Lessons that Help Kids get Money Smart

Lessons that help kids get money smart.
Bank of the West sponsors Labor Day lessons.

Bank of the West Sponsors Labor Day Lessons That Help Kids Get Money Smart

Omaha, NE | September 4, 2012

For some Omaha students, school is back in session today with a post Labor Day lesson on what to do with their hard earned money. Approximately 1,400 Omaha middle school students will participate in a program to learn about the importance of money, savings and investing, through an interactive comedy improv routine called Mad About Money.  

Bank of the West sponsors this program through the National Theatre for Children who will perform at Omaha schools on September 5 and 6. This is the third year that the Bank has sponsored this program in Omaha. Performances in Omaha kick off a five-state tour that will reach over 10,000 students.

According to a recent survey by the American Institute of CPAs:

  • 61% of parents pay an allowance to their kids with the majority beginning by the time their child is 8-years old.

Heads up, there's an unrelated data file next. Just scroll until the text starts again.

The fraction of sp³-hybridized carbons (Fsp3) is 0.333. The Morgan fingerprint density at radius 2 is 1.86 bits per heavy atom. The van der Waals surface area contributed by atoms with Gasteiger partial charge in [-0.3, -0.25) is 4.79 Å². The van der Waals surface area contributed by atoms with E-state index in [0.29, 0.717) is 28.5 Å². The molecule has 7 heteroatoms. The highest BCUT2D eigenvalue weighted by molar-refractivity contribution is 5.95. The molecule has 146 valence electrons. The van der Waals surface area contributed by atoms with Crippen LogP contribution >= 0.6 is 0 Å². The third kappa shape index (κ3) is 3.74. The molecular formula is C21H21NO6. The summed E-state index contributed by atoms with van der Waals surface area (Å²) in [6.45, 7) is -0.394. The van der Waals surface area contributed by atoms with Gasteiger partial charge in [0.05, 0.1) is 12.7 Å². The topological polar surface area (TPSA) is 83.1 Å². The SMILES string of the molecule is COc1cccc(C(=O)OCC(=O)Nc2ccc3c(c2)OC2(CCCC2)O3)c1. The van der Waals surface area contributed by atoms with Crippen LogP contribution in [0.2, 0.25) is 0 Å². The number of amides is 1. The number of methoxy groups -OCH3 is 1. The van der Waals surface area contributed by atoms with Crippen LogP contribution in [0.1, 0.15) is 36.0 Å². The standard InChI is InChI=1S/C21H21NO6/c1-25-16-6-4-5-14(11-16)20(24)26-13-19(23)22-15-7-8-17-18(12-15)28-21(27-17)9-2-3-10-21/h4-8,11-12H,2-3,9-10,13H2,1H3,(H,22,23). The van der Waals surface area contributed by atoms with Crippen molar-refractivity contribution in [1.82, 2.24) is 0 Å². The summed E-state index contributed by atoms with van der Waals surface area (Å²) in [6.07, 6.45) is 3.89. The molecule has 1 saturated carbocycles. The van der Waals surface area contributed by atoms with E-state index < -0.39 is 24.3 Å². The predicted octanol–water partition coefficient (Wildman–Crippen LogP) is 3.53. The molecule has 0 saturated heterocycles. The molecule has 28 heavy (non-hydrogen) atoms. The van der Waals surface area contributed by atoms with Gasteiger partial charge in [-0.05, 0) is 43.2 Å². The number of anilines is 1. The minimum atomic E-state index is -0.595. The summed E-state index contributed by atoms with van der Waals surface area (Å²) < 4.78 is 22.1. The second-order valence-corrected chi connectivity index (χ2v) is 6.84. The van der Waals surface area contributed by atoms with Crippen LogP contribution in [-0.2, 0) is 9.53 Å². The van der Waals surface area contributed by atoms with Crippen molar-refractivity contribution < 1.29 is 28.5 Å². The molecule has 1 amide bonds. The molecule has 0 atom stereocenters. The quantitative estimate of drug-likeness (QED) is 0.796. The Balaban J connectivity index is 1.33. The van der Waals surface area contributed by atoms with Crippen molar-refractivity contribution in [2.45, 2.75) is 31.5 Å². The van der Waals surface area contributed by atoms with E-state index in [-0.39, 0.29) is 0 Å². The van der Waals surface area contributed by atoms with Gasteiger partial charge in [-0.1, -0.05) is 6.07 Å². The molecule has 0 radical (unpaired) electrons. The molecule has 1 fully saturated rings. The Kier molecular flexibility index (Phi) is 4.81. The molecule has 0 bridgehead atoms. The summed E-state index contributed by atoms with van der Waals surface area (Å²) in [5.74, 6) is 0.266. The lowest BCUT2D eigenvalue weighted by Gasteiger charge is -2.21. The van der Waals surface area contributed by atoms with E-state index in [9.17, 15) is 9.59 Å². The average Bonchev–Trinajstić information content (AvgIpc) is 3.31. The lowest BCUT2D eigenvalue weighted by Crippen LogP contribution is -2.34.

• While the amount varies by age, the average allowance totals $65 a month or $780 a year.
  • Only 1% of parents say their child saves any of that money.

"Young people today are active consumers with new and growing retail experiences available to them in-store, online and through mobile apps. With so many decisions about how and where to spend their money, early financial education continues to be a relevant life-long lesson," said Robert Dalrymple, executive vice president and head of Bank of the West's Great Plains Division. 

The two-person National Theatre for Children troupe will portray a variety of characters in financial literacy scenarios, such as how to prioritize needs and wants, the difference between cash and credit and the importance of savings.  In addition to the live performances, teachers and students receive educational materials such as teacher guides and workbooks containing home and online assignments.  

Financial education is an important skill for families to support, especially if young adults are expected to transition toward independence and increased responsibility, such as for paying for smart phones, the latest video games, clothing, weekend activities, car and insurance costs or college tuition. One of the findings in the AICPA study notes that "nearly half the parents surveyed said they expect to financially support their child until age 22 or older."

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  • Lily Ruiz
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